On 28th July 2023 the High Court delivered its judgement in the matter of Uber Britannia Limited v Sefton Metropolitan Borough Council & Others [2023] EWHC 1975 (KB).

The court was asked to determine whether contractual relationships between operators, drivers and passengers are governed by the Local Government (Miscellaneous Provisions) Act 1976. Mrs Justice Foster DBE, in giving judgement, concluded it does and that private hire operators enter, as principal, into contractual obligations with passengers to provide journeys.   In doing so, following the precedent set in London, it places a regulatory duty on licensing authorities to ensure licence-holder compliance with this requirement.

Following wide publicity surrounding this matter, Travis Morley Law has been contacted by private hire operators with real concerns about the effect and application of this decision. We, as expert legal consultants on Taxi Licensing Law and Contract Law, will seek to answer some of those questions.

Who does the decision effect?

First, and foremost, those private hire operators licensed in England and Wales (under the Local Government (Miscellaneous Provisions) Act 1976).  It does not include Plymouth or London.


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Okay, so what did the judgement say?

It found, affirming a similar High Court judgement for London (Uber London Limited v Transport for London & Others [2021] UKSC 5), that:

In order to operate lawfully under Part II Local Government (Miscellaneous Provisions) Act 1976…a licensed operator who accepts a booking from a passenger [is] required to enter as principal into a contractual obligation with the passenger to provide the journey which is the subject of the booking…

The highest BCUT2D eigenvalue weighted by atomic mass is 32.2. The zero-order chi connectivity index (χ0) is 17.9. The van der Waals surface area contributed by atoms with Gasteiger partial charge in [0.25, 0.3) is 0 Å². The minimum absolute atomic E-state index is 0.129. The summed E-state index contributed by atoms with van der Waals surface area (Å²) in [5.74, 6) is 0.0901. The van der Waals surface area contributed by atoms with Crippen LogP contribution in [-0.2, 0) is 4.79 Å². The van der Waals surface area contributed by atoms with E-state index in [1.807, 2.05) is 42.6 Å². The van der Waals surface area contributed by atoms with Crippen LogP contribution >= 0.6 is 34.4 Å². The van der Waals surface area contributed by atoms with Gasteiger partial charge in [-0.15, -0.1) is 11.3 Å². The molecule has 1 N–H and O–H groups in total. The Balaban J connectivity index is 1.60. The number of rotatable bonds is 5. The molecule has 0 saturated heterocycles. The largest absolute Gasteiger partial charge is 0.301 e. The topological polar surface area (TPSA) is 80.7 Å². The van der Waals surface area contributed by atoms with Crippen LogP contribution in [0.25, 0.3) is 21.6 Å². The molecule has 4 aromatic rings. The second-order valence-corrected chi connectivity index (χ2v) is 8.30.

The court, in concluding so and favouring Uber’s interpretation, considered various competing factors.  This included legislative wording, market competition, operating models, VAT complications and public safety. 

What are the repercussions?

It is unclear, at this stage, how licensing authorities will approach this judgement.  Undoubtedly, as the decision stands, it will require private hire operators to ensure they can demonstrably show the existence of certain contractual obligations between themselves and passengers.  A failure to do so, potentially, could result in enforcement action.

Is there anything I can do?

The diverse nature of the private hire trade means that each operator runs their business in different and unique ways.

Accordingly, with a view to due diligence, it is strongly recommended that professional legal advice be sought. Only following an initial review of the private hire operator, driver and passenger contractual position will it be possible to advise on any regulatory risk.

If you want to check how you are affected by this decision, please contact Travis Morley Law now on 01159 724928 or email [email protected] or visit www.travismorley.com.

*Travis Morley Associates Limited accepts no liability for any action or inaction taken based on this article by any individual or party and where such is taken it is done so at their own risk.  We would always recommend, prior to taking any steps, seeking professional legal advice.